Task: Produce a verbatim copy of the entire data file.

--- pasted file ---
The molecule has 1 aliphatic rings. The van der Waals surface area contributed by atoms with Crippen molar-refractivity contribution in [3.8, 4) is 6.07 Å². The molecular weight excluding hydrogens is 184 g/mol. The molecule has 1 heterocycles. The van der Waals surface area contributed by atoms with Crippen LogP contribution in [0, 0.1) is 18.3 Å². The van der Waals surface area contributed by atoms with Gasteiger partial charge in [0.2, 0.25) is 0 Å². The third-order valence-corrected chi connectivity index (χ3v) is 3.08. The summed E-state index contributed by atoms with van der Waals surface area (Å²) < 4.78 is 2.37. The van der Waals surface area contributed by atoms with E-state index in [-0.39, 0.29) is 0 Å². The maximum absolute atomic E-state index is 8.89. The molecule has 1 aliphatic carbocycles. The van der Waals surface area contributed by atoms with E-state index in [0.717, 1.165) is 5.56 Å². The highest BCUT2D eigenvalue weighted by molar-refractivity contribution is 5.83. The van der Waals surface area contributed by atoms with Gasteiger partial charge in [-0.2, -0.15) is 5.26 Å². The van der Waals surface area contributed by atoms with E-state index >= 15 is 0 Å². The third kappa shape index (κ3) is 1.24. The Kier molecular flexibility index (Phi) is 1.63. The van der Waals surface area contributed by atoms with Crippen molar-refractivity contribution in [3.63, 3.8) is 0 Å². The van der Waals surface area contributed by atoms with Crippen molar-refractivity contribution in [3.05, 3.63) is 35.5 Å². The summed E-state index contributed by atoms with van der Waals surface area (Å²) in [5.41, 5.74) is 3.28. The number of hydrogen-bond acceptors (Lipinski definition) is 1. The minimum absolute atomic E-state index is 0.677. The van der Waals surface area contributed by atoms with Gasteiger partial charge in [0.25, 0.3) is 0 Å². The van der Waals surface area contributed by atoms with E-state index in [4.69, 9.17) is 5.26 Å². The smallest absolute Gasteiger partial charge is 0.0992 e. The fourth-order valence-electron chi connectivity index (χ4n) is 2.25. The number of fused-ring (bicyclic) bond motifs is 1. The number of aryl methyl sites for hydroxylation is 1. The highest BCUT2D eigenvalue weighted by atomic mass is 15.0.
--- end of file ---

The molecule has 1 aliphatic rings. The van der Waals surface area contributed by atoms with Crippen molar-refractivity contribution in [3.8, 4) is 6.07 Å². The molecular weight excluding hydrogens is 184 g/mol. The molecule has 1 heterocycles. The van der Waals surface area contributed by atoms with Crippen LogP contribution in [0, 0.1) is 18.3 Å². The van der Waals surface area contributed by atoms with Gasteiger partial charge in [0.2, 0.25) is 0 Å². The third-order valence-corrected chi connectivity index (χ3v) is 3.08. The summed E-state index contributed by atoms with van der Waals surface area (Å²) < 4.78 is 2.37. The van der Waals surface area contributed by atoms with E-state index in [-0.39, 0.29) is 0 Å². The maximum absolute atomic E-state index is 8.89. The molecule has 1 aliphatic carbocycles. The van der Waals surface area contributed by atoms with E-state index in [0.717, 1.165) is 5.56 Å². The highest BCUT2D eigenvalue weighted by molar-refractivity contribution is 5.83. The van der Waals surface area contributed by atoms with Gasteiger partial charge in [-0.2, -0.15) is 5.26 Å². The van der Waals surface area contributed by atoms with E-state index >= 15 is 0 Å². The third kappa shape index (κ3) is 1.24. The Kier molecular flexibility index (Phi) is 1.63. The van der Waals surface area contributed by atoms with Crippen molar-refractivity contribution in [3.63, 3.8) is 0 Å². The van der Waals surface area contributed by atoms with Crippen molar-refractivity contribution in [3.05, 3.63) is 35.5 Å². The summed E-state index contributed by atoms with van der Waals surface area (Å²) in [5.41, 5.74) is 3.28. The number of hydrogen-bond acceptors (Lipinski definition) is 1. The minimum absolute atomic E-state index is 0.677. The van der Waals surface area contributed by atoms with Gasteiger partial charge in [0.25, 0.3) is 0 Å². The van der Waals surface area contributed by atoms with E-state index in [4.69, 9.17) is 5.26 Å². The smallest absolute Gasteiger partial charge is 0.0992 e. The fourth-order valence-electron chi connectivity index (χ4n) is 2.25. The number of fused-ring (bicyclic) bond motifs is 1. The number of aryl methyl sites for hydroxylation is 1. The highest BCUT2D eigenvalue weighted by atomic mass is 15.0.